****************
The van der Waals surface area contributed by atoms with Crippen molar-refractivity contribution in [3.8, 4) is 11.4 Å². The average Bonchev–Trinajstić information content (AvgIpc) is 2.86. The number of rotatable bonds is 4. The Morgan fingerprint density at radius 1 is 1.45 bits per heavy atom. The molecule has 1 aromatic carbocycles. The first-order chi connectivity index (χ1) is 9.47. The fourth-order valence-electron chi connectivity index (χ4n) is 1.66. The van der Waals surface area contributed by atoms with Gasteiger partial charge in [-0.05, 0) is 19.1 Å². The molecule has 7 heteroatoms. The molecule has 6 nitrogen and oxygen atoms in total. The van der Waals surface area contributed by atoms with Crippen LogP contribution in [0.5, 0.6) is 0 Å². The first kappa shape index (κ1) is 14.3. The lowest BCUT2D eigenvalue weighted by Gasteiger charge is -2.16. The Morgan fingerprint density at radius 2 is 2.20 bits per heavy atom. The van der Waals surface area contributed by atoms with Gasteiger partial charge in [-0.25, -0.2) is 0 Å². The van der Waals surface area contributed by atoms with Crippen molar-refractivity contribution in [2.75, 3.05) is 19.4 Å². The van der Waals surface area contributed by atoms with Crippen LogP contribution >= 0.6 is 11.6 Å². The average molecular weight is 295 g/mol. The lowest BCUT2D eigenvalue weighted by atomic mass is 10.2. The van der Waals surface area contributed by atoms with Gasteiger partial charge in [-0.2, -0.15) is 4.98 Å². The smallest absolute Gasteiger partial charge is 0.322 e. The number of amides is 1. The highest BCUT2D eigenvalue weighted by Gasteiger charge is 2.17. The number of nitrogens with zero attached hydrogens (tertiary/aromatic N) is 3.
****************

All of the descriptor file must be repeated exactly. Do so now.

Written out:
The van der Waals surface area contributed by atoms with Crippen molar-refractivity contribution in [3.8, 4) is 11.4 Å². The average Bonchev–Trinajstić information content (AvgIpc) is 2.86. The number of rotatable bonds is 4. The Morgan fingerprint density at radius 1 is 1.45 bits per heavy atom. The molecule has 1 aromatic carbocycles. The first-order chi connectivity index (χ1) is 9.47. The fourth-order valence-electron chi connectivity index (χ4n) is 1.66. The van der Waals surface area contributed by atoms with Gasteiger partial charge in [-0.05, 0) is 19.1 Å². The molecule has 7 heteroatoms. The molecule has 6 nitrogen and oxygen atoms in total. The van der Waals surface area contributed by atoms with Crippen LogP contribution in [0.5, 0.6) is 0 Å². The first kappa shape index (κ1) is 14.3. The lowest BCUT2D eigenvalue weighted by Gasteiger charge is -2.16. The Morgan fingerprint density at radius 2 is 2.20 bits per heavy atom. The van der Waals surface area contributed by atoms with Gasteiger partial charge in [-0.25, -0.2) is 0 Å². The van der Waals surface area contributed by atoms with Crippen molar-refractivity contribution in [2.75, 3.05) is 19.4 Å². The van der Waals surface area contributed by atoms with Crippen LogP contribution >= 0.6 is 11.6 Å². The average molecular weight is 295 g/mol. The lowest BCUT2D eigenvalue weighted by atomic mass is 10.2. The van der Waals surface area contributed by atoms with Gasteiger partial charge in [-0.2, -0.15) is 4.98 Å². The smallest absolute Gasteiger partial charge is 0.322 e. The number of amides is 1. The highest BCUT2D eigenvalue weighted by Gasteiger charge is 2.17. The number of nitrogens with zero attached hydrogens (tertiary/aromatic N) is 3.